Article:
It is striking that transcripts derepressed by xbp1 early in the transition to quiescence are largely cell cycle and growth regulators. At 18 hours, even the gene products associated with the cell periphery are largely sensors and regulators, rather then structural proteins. This is true of both direct and indirect targets. One possible explanation is that xbp1 mutant cells continue to divide during this interval. About 20% of Xbp1 targets are cell cycle regulated at the transcript level (data not shown). These transcripts are not made when cells stop dividing, so anything that promotes ectopic cell division would increase the transcription of these genes. However, only one-third of the 600 most cell cycle regulated transcripts [62] are elevated in the absence of Xbp1 and no particular class is enriched. If their elevated levels were due to continued cell divisions, all 600 would be elevated. We conclude that repression of these transcripts is an active Xbp1-mediated process, and the fact that half of them contain Xbp1 binding sites in their promoters is consistent with that conclusion. By 48 hours, hundreds of transcripts involved in metabolism and cell wall organization are affected. Again this is true of direct and indirect targets. At this point cell division has ceased, and transcriptional activators that promote cell division are likely to be inactive. Without these activators, loss of Xbp1-mediated repression may be of little consequence. However, house-keeping and metabolic genes may be constitutively active and require sustained repression in order to conserve resources. Our data indicate that Xbp1 provides the repression of these genes, perhaps through its recruitment of the histone deacetylase, Rpd3 [19].

We also looked for transcripts that were under-represented in the xbp1 mutant. These were prominent only in the last two time points and they do not show any enrichment for Xbp1 binding sites. This supports the view that Xbp1 functions primarily, if not solely, as a repressor. We expect that the reduced levels of these transcripts are an indirect effect of the many perturbations that arise in xbp1 cells where 15% of genes are expressed at a time when they should be off.

XBP1 mRNA is among the top 1% highest level transcripts in Q cells. Xbp1 has also been shown to be translationally up-regulated in response to both glucose and amino acid starvation [63]. These observations are consistent with Xbp1 serving as a global repressor of transcription as cells respond to nutrient depletion and transition to a non-dividing quiescent state. The longevity and recovery defects we observe for xbp1 mutant Q cells demonstrate the importance of this repression. Xbp1 shares homology within its DNA binding domain with four other S. cerevisiae transcription factors that specify cell fate. Swi4 and Mbp1 associate with Swi6 and serve as activators of mitotic growth [64]. Sok2 and Phd1 play opposing roles in pseudohyphal development [65][67]. Xbp1 plays a minor role in sporulation [15] and pseudohyphal development [68], and this work shows that it is an important global repressor during the transition to quiescence. This family of transcription factors is found only in fungi, and may be important targets for anti-fungal drugs. One of the Candida family members, Efg1, is critical for biofilm formation, which renders these pathogens drug-resistant [69]. We note that many Xbp1 targets are also known to affect virulence in bacterial and fungal pathogens. These include PMT1, 2, and 4 [70], ECM33 [71], SMI1 and FKS1 [72]. Understanding Xbp1's regulation and its role in defining the quiescent state may provide important insights with both medical and basic research implications.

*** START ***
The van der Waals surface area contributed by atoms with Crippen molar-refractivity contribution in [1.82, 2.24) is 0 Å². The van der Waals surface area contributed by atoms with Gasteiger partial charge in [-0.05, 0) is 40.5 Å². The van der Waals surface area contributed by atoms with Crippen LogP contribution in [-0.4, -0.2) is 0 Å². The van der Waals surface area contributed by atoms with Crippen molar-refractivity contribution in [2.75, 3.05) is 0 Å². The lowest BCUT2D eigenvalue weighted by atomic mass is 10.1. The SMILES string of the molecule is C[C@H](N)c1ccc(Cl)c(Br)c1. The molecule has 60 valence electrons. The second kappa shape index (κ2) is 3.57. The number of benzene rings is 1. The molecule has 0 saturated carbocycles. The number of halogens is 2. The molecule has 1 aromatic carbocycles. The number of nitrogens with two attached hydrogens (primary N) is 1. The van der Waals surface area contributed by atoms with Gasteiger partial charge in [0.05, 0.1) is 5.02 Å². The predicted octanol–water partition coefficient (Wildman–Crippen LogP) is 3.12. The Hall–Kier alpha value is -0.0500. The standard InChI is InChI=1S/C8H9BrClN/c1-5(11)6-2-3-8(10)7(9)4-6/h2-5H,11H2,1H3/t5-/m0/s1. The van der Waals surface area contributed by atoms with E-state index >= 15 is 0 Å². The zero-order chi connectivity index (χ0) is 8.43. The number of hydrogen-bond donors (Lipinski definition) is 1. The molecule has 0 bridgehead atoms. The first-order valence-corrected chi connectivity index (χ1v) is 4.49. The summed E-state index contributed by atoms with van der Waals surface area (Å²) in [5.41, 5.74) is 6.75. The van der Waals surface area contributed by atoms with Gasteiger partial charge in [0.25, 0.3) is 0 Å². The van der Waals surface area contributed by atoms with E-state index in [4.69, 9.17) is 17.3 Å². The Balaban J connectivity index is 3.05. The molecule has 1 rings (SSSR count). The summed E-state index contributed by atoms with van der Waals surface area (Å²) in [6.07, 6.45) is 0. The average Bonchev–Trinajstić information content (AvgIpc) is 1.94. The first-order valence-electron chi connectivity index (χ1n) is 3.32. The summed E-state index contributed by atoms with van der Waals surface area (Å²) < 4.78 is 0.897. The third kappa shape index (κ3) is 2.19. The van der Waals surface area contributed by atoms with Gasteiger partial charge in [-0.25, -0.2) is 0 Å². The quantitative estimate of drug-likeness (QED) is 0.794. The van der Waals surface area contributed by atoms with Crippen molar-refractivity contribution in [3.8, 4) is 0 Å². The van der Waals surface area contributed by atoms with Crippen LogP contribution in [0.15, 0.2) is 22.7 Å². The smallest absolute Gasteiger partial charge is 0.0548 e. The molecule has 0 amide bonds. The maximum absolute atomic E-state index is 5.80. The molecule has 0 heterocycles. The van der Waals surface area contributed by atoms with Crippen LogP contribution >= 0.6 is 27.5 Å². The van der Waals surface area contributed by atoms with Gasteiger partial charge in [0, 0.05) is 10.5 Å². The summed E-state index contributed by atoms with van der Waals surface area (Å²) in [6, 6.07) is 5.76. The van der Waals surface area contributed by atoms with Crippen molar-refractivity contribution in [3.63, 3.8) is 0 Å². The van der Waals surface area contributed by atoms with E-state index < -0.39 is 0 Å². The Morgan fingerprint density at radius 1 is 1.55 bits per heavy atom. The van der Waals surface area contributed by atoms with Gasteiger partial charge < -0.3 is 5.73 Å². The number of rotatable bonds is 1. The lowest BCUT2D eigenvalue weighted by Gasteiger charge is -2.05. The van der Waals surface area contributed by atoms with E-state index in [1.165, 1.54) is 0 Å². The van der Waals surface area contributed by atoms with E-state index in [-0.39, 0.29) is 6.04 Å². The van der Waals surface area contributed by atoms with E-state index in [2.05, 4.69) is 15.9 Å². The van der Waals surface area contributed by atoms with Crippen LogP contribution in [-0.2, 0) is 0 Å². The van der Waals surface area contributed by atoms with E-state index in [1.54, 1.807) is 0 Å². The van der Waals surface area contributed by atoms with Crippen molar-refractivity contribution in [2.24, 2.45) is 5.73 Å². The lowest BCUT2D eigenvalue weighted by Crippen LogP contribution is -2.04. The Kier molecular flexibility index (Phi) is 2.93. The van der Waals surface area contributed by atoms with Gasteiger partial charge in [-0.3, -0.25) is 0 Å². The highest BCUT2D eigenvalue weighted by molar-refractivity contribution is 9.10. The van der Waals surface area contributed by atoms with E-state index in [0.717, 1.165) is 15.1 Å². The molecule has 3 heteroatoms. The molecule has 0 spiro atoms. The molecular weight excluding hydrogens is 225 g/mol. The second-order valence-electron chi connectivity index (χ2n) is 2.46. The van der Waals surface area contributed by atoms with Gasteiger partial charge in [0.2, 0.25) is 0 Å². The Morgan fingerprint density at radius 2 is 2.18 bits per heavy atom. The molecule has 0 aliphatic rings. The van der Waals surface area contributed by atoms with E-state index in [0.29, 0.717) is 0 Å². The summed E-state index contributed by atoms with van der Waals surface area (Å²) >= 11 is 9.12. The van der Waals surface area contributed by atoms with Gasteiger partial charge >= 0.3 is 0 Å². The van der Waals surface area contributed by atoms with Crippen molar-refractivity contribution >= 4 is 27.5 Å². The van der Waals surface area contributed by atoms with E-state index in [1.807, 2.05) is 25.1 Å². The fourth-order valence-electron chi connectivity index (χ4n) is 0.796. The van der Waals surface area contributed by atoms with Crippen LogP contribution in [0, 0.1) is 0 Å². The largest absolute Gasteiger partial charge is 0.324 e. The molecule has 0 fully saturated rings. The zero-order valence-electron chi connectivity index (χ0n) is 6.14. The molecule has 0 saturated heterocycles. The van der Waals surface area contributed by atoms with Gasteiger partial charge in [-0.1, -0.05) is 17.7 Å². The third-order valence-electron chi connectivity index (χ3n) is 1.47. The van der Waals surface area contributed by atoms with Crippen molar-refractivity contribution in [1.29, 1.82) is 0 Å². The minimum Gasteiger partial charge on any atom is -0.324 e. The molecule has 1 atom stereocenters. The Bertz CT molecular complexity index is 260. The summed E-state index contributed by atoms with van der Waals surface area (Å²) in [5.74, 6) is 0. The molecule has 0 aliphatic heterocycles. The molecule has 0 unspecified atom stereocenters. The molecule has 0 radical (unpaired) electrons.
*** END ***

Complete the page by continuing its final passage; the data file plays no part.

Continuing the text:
Materials and Methods

Strains and growth conditions

The yeast strains were all derived from W303. The auxotrophic markers were corrected in all strains. The strains carrying five copies of CLN3 were generated by integrating additional copies of CLN3 at four different marker loci using the integrating vectors, pRS303-306 [73]. The wild type controls for these studies contain the same empty vectors integrated at the same locations. To generate the W303 prototroph, BY6500, the auxotrophic mutations were replaced with the wild-type sequence by homologous gene replacement and verified by PCR and sequencing. The checkpoint deficient rad53-21 mutant (Allen et al., 1994) was crossed into the W303 background above to generate BY6741 and subsequently crossed with the 5XCLN3 strain to generate BY6698. CLN3, XBP1 and RAD9 were deleted with KanMX as described [74].